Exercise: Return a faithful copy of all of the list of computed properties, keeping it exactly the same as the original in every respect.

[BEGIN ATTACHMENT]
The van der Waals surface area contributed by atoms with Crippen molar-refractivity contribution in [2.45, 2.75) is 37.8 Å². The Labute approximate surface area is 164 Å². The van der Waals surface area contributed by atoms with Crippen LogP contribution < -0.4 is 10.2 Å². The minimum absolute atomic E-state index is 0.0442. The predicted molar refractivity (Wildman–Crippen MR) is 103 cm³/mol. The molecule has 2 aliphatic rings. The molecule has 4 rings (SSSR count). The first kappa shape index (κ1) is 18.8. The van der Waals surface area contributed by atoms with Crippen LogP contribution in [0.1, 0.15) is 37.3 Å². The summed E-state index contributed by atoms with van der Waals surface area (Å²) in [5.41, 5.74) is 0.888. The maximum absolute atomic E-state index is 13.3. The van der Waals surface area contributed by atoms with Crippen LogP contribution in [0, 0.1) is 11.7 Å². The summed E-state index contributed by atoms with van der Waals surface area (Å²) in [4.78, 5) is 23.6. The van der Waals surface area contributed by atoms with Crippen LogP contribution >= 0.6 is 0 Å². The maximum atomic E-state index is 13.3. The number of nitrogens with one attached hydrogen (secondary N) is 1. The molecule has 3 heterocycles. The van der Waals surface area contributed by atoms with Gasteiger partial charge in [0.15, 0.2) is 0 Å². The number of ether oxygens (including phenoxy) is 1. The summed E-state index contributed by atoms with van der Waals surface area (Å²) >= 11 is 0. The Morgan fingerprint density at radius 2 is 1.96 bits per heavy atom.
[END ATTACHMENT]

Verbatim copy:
The van der Waals surface area contributed by atoms with Crippen molar-refractivity contribution in [2.45, 2.75) is 37.8 Å². The Labute approximate surface area is 164 Å². The van der Waals surface area contributed by atoms with Crippen LogP contribution < -0.4 is 10.2 Å². The minimum absolute atomic E-state index is 0.0442. The predicted molar refractivity (Wildman–Crippen MR) is 103 cm³/mol. The molecule has 2 aliphatic rings. The molecule has 4 rings (SSSR count). The first kappa shape index (κ1) is 18.8. The van der Waals surface area contributed by atoms with Crippen LogP contribution in [0.1, 0.15) is 37.3 Å². The summed E-state index contributed by atoms with van der Waals surface area (Å²) in [5.41, 5.74) is 0.888. The maximum absolute atomic E-state index is 13.3. The van der Waals surface area contributed by atoms with Crippen LogP contribution in [0, 0.1) is 11.7 Å². The summed E-state index contributed by atoms with van der Waals surface area (Å²) in [4.78, 5) is 23.6. The van der Waals surface area contributed by atoms with Crippen LogP contribution >= 0.6 is 0 Å². The maximum atomic E-state index is 13.3. The number of nitrogens with one attached hydrogen (secondary N) is 1. The molecule has 3 heterocycles. The van der Waals surface area contributed by atoms with Gasteiger partial charge in [0.15, 0.2) is 0 Å². The number of ether oxygens (including phenoxy) is 1. The summed E-state index contributed by atoms with van der Waals surface area (Å²) >= 11 is 0. The Morgan fingerprint density at radius 2 is 1.96 bits per heavy atom.